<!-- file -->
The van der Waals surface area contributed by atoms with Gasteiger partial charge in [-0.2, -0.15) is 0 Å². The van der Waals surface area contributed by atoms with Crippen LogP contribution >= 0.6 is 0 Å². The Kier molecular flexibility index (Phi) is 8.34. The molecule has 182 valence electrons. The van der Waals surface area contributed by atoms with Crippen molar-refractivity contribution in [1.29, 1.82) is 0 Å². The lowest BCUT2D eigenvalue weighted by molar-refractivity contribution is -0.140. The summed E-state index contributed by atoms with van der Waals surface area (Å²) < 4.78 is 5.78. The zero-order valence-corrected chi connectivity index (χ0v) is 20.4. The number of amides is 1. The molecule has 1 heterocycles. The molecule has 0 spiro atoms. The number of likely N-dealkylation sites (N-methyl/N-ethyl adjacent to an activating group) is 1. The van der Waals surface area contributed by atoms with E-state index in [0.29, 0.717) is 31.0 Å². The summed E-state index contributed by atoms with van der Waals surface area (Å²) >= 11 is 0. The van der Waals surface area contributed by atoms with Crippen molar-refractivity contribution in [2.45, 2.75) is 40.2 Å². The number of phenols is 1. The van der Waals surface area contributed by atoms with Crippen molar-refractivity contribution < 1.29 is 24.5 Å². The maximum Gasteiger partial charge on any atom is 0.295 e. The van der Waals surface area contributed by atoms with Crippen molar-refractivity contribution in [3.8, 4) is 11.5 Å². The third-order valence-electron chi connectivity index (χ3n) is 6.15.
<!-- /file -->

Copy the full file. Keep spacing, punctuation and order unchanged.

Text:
The van der Waals surface area contributed by atoms with Gasteiger partial charge in [-0.2, -0.15) is 0 Å². The van der Waals surface area contributed by atoms with Crippen LogP contribution >= 0.6 is 0 Å². The Kier molecular flexibility index (Phi) is 8.34. The molecule has 182 valence electrons. The van der Waals surface area contributed by atoms with Crippen molar-refractivity contribution in [1.29, 1.82) is 0 Å². The lowest BCUT2D eigenvalue weighted by molar-refractivity contribution is -0.140. The summed E-state index contributed by atoms with van der Waals surface area (Å²) < 4.78 is 5.78. The zero-order valence-corrected chi connectivity index (χ0v) is 20.4. The number of amides is 1. The molecule has 1 heterocycles. The molecule has 0 spiro atoms. The number of likely N-dealkylation sites (N-methyl/N-ethyl adjacent to an activating group) is 1. The van der Waals surface area contributed by atoms with E-state index in [0.29, 0.717) is 31.0 Å². The summed E-state index contributed by atoms with van der Waals surface area (Å²) >= 11 is 0. The van der Waals surface area contributed by atoms with Crippen molar-refractivity contribution in [2.45, 2.75) is 40.2 Å². The number of phenols is 1. The van der Waals surface area contributed by atoms with Crippen molar-refractivity contribution < 1.29 is 24.5 Å². The maximum Gasteiger partial charge on any atom is 0.295 e. The van der Waals surface area contributed by atoms with Crippen molar-refractivity contribution in [3.8, 4) is 11.5 Å². The third-order valence-electron chi connectivity index (χ3n) is 6.15.